I spent all day at the iconic Quinta do Noval on Thursday, July 21. I first heard about its history a year ago when I interviewed Jose Alberto Allen, whose family owned it in the 19th century, and then learned more about its history from Cristiano Van Zeller, whose family bought it from the Allen family in 1894, later producing what is considered to be one of the great wines of the 20th century in 1931, until it was sold in 1993 to Axa, a multi-national insurance company. Christian Seely, the managing director was away, but their winemaker, Antonio Agrellos, showed me around and talked about Noval’s wine making in the 20th century and innovations over the last two decades.
Visiting Noval was one of the missing pieces that I needed for Life on the Douro, not only to show the estate that Jose Alberto and Cristiano talked about, not only because of its importance as a winery, but because all things in the Douro are interconnected. The Allen’s are related to Francisco Olazabal, ex-president of the Ferreira and direct descendant of Dona Antonia Ferreira, who also talked a bit about the Allen history. The Van Zeller family is related to the Symington’s, as are the Allen’s. I originally interviewed Dominic Symington at their estate Quinta do Vesuvio, which was bought from Ferreira. The Ferreira family asked Cristiano to help set up the Quinta do Vallado after the Ferreira company was sold to Sogrape, and Valllado began to operate under its own name, run by Francisco Olazabel and two cousins, all descendants of Antonia Ferreira. And on and on the story goes.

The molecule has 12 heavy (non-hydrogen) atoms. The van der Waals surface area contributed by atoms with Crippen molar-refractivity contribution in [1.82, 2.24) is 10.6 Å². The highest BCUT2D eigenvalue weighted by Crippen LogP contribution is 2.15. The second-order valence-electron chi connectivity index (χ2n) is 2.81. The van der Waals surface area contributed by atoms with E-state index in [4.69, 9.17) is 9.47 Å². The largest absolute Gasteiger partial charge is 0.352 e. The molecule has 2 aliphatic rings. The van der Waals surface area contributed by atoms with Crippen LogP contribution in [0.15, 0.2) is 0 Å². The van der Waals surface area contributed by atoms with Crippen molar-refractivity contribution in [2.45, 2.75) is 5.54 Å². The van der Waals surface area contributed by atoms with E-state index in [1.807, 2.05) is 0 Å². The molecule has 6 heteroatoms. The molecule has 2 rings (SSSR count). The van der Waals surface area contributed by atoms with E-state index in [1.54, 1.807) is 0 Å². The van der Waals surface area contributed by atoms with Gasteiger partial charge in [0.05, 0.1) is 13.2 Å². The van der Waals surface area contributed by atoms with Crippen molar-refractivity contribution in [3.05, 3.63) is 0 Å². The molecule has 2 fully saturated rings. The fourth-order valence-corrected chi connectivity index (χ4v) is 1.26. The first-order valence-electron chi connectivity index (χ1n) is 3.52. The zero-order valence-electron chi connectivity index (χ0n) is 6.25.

I have the basic structure of the film set up, and thought fine tuning it would be easier going. But now I’m painfully debating what to include and what to cut out, how long it should be, and a million other decisions as well, trying to balance the sense of history, the complicated issues, the visual richness of the Porto, Gaia and the Douro Valley, and the need for a well-structured, strong narrative. There is no way to include all the facts, better suited for a historical treatise, and I have to constantly remind myself that that is not my task, but rather it is to arrive at its essence. Right now, I’m not sure how I’m going to get there, but I always seem to get there in the end.
António Agrellos, wine maker at Noval
A 19th century Noval bottle at Villar d’Allen